After the 10 mins are up, there is significant evaporation that occurred.

Let it cool for a while until it hits the 70 °C mark. And fill up the molds

Fill it up to the mark accord to manufacturers instructions.

I like Tovolo because they stack on top of each other.

Now let’ s make the regular ice with the ice trays. And in case you don’t know it, the best way to fill them is to incline the tray about an inch (I am using the other ice tray to lift up one side) and then pour the water on the top. The water dribbles slowly and just like magic feels the tray with the same amount of water.

Return the trays and the molds in the freezer.

Tow days later…

We are getting ready. Get the thermometers and the scale ready. I also use the same glass type. This is important. The drink with the ice will absorb some heat from the surrounding and warm up. In this case we make sure that the heat adsorption is the same.

I retrieved the ice-molds and trays from the freezer.

I let them to adjust to the room temperature. This is called tempering of the ice, and it is essential. If you just use the ice the way it is, it will crack the moment it hits the liquid. It is not going to melt don’t worry.

Demold and place in the glass. The ice in both glasses was the same by mass (123 g vs 122 g on the cubes).

I also added the same amount of vodka (47 ml) and placed the probes in the glass. The probes are placed in the edge of the glass. No stiring or agitation whatsoever. I recorded the temperature at t=0 (right after I added the vodka) and for every minute thereafter form 10 minutes.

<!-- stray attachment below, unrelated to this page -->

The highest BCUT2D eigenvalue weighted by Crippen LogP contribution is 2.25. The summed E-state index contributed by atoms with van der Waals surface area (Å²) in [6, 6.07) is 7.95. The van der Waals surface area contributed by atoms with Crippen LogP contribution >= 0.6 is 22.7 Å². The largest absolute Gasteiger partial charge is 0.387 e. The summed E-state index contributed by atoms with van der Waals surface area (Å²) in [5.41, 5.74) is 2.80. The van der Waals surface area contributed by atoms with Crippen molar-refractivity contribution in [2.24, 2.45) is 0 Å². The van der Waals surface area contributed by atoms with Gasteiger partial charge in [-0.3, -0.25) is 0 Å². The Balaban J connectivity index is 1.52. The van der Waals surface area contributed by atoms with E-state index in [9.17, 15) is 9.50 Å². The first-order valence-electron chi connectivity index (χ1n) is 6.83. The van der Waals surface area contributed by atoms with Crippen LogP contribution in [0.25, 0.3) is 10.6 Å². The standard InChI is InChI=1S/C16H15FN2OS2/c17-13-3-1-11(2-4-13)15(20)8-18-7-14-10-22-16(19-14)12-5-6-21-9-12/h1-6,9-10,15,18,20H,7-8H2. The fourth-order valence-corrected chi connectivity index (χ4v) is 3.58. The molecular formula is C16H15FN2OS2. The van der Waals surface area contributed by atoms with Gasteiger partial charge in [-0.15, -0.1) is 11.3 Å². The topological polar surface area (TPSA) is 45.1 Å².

After ten minutes I strained the liquid and weighted the ice and the liquid separately.

Here. I am not telling you what’s going on yet.

It is interesting the way the ice sphere melted.

I repeated the same with the whiskey rocks and the the bagged ice.

The Results are in

The first diagram presents essentially the row data that show the temperature as a function of the time.


In the diagram the -2 mins is the temperature of the vodka right before the experiment which was 23 ºC for all of the cases. At t=0 is the temperature of the vodka right after it was poured in the glass with the various cooling agents. As you can see bagged ice was the most effective in that cooling the drink down at 6 ºC. he Whiskey Sones and the homemade ice cubes are next with 10 ºC and the Ice Sphere is only 15 ºC, giving it a rough start. Later you see that by the 10 minutes mark the bagged ice and the homemade ice achieved a final temperature below zero which results, while the Ice Sphere is at the 6 ºC mark, the point the bagged ice started. The whiskey Rocks fall between these two cases.

Ice Quality

The next figure (right above) is the most important. In the top left panel, you can see the percentage difference of the temperature rise as compared to t=0. The ice tray ice cubes were able to reduce the temperature by 120%. The same goes for the bagged ice. The whiskey rocks were at 80% and the ice sphere was just a 60% cooling.  The next panel (top left) shows the dilution of the Vodka the various ice types showed. Here the Sphere Ice holds true the claims that the dilution is minimal the dilution is 1.62. The ice tray ice cubes had almost a 2 dilution (1.97) and the bagged ice was by 1.93 very close. The whiskey rocks have no dilution of course. In more raw numbers the ice tray cubes and the bagged ice added about 42-45 ml of water in the drink while the ice sphere only 33 ml.